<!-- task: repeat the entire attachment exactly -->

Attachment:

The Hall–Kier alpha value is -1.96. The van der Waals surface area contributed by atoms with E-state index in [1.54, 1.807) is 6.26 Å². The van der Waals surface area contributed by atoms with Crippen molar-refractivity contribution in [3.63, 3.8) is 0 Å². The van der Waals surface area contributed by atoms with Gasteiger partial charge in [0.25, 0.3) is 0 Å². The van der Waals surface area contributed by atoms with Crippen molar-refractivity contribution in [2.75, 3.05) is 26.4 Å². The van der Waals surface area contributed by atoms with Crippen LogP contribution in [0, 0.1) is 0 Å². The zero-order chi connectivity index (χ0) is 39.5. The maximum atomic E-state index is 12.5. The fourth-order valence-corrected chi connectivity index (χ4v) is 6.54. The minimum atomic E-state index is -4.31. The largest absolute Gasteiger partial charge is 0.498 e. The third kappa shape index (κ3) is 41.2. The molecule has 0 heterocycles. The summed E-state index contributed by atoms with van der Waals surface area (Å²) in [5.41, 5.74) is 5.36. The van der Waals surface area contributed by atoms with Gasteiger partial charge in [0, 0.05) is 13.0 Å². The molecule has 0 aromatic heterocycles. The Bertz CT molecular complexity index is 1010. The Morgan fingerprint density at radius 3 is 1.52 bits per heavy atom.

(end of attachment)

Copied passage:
The Hall–Kier alpha value is -1.96. The van der Waals surface area contributed by atoms with E-state index in [1.54, 1.807) is 6.26 Å². The van der Waals surface area contributed by atoms with Crippen molar-refractivity contribution in [3.63, 3.8) is 0 Å². The van der Waals surface area contributed by atoms with Gasteiger partial charge in [0.25, 0.3) is 0 Å². The van der Waals surface area contributed by atoms with Crippen molar-refractivity contribution in [2.75, 3.05) is 26.4 Å². The van der Waals surface area contributed by atoms with Crippen LogP contribution in [0, 0.1) is 0 Å². The zero-order chi connectivity index (χ0) is 39.5. The maximum atomic E-state index is 12.5. The fourth-order valence-corrected chi connectivity index (χ4v) is 6.54. The minimum atomic E-state index is -4.31. The largest absolute Gasteiger partial charge is 0.498 e. The third kappa shape index (κ3) is 41.2. The molecule has 0 heterocycles. The summed E-state index contributed by atoms with van der Waals surface area (Å²) in [5.41, 5.74) is 5.36. The van der Waals surface area contributed by atoms with Gasteiger partial charge in [0, 0.05) is 13.0 Å². The molecule has 0 aromatic heterocycles. The Bertz CT molecular complexity index is 1010. The Morgan fingerprint density at radius 3 is 1.52 bits per heavy atom.